Supermarkets: Everything 'up for grabs'
For decades supermarkets just got bigger and bigger.
Selling bread and beans was all very well, but the real growth was to be found in tempting shoppers with other products.
Swimsuits, barbecue kit, microwaves, Halloween costumes - the merchandise became more and more exotic.
Going to the supermarket became an endurance event as trolleys became bigger, to hold flat screen televisions and computer printers.
It was not uncommon to see shoppers trying to wrestle two trolleys through the checkout.
It all seems slightly comical now, unless of course you are a supermarket boss.
Shopping habits have changed, leaving supermarket chiefs wondering what do to with their cavernous stores.
"I've never seen such profound uncertainty; everything is up for grabs," says veteran retail industry expert Richard Hyman.
For shoppers it means that supermarkets are likely to look very different in years to come.
The biggest stores could become more like department stores and also house other services like gyms, nail bars and parcel collection points.
But what's prompting this "profound uncertainty" and urgent need for change?
From around 2005 supermarkets were chasing market share.
So the big supermarket chains built more stores and in the case of Tesco, and to a lesser extent Sainsbury's, they built very big stores.
There was plenty of money for investment back then as supermarkets were making "super profits" says James Watson, head of retail investment at Colliers International a leading commercial property consultants.
But that strategy began to fall apart when the recession hit and, in a remarkably short period of time, shoppers changed their spending habits.
The slow recovery in wages after the financial crisis made shoppers more cost conscious and some switched to discounters like Aldi and Lidl.
Other customers started to shop online and top-up their shopping from the growing number of convenience stores.
Those trends have proved a challenge for the supermarkets - particularly those that invested in giant stores.
"No food supermarket should ever be bigger that 45,000 square feet," says Bruno Monteyne, senior analyst of food retail at investment firm Bernstein.
That figure may not mean a lot to you, but it's the size of small football pitch and about the size of the average supermarket.
Mr Monteyne estimates that 20% of Tesco's store space is "heavily under utilised". For Sainsbury's he says the figure is 10%.
He thinks Asda is somewhere between the two, but as it's owned by US giant Walmart, it is harder to make an estimate.
Morrisons has a smaller proportion of the huge stores, so it is less troubled by under used space, but it has been hurt by competition from discounters.
Supermarkets have begun to acknowledge that they have a space problem.
In some cases the value of their property portfolios has been written down - an accounting measure to reflect the reduced value of their stores.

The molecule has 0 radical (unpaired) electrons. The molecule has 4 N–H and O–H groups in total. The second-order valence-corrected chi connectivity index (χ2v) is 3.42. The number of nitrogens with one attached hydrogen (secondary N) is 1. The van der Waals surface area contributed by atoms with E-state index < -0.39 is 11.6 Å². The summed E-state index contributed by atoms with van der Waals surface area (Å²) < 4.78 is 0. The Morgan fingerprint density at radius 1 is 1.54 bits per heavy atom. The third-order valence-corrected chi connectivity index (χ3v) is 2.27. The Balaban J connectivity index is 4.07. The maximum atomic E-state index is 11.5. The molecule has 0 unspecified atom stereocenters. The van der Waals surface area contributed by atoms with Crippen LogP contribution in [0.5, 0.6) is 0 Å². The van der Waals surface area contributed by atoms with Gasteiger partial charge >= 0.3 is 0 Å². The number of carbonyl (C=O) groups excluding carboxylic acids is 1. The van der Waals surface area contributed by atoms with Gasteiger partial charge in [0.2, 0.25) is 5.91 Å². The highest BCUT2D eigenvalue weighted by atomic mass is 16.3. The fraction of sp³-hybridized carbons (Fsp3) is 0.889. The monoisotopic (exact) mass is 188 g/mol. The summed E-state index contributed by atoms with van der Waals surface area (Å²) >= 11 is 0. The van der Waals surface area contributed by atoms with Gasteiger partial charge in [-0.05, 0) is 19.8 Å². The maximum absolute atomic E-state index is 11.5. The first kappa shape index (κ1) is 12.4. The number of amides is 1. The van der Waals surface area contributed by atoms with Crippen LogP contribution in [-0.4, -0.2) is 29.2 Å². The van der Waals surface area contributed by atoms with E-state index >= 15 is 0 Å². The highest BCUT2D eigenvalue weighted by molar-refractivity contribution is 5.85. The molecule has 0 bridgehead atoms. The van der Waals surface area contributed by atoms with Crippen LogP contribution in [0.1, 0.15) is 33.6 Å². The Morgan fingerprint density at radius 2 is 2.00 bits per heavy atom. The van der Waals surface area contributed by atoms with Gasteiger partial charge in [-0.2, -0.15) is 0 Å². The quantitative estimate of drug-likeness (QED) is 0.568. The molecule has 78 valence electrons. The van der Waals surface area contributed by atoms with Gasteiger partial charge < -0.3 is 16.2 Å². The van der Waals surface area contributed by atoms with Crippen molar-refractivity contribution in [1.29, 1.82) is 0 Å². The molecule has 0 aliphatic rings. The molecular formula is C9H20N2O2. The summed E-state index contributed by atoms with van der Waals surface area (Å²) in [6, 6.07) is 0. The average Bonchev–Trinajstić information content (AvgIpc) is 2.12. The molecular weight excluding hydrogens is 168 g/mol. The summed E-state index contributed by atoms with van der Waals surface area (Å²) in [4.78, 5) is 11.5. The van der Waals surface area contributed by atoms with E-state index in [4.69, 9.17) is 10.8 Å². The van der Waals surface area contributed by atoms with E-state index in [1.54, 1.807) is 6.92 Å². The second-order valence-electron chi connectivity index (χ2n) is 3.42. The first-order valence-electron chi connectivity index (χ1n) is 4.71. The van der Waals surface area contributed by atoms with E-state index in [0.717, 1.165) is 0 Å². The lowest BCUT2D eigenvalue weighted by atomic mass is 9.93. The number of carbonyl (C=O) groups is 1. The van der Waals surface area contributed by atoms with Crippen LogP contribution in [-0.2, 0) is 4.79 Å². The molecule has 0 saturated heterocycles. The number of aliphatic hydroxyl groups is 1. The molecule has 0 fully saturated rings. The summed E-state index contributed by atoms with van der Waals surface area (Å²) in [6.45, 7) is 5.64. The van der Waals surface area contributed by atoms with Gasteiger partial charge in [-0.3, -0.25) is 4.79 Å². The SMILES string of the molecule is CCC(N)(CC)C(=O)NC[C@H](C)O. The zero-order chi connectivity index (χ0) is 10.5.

In March Morrisons took a £1.3bn charge corresponding to the falling value of its properties.
And the fall in value of Tesco's property portfolio accounts for around £4.7bn of its record £6.4bn loss.
The retailers have also been coming up with new ways to use space that is currently unprofitable.
Back in November Sainsbury's said that only 6% of its total store space was under utilised. It said that half of that space would be used to sell its clothing lines and other "general merchandise" and they were "looking at opportunities for the remaining 3%".
One such opportunity was detailed in January when Argos announced plans to open ten pilot stores in Sainsbury's.
Analysts speculate that Tesco might do a deal with Sports Direct under which the sports retailer would open concessions within Tesco supermarkets.
Parts of the biggest stores could even be converted into mini-malls, with space for other smaller retail outlets like dry-cleaners, nail bars or gyms.
Another innovation might be to open click-and-collect desks, where customers could pick up parcels ordered from other online retailers.
"Supermarkets will become the post office of the future, as sort of a hub for local communities," speculates Mr Monteyne.
Looming price war
Richard Hyman is not optimistic about that strategy.
"Generally these joint ventures, they don't work," he says.
"There have been loads of these and generally they usually come out of weakness and not out of strength."
He is also doubtful about the merits of supermarkets expanding their non-food businesses.
"The grocery business is just not very good at selling non-foods," he says.
For Mr Hyman the big supermarkets have got to get better at the core things they do instead.
And, in his opinion, that is likely to result in a further round of price cuts.
Once Tesco has "cleared the decks" he thinks the company needs to be "much, much, much more aggressive in price" particularly compared to the other big three retailers.
"I think the price war is down the road - it's going to happen," he says.
Good news if you're still in the habit of packing your trolley to the brim.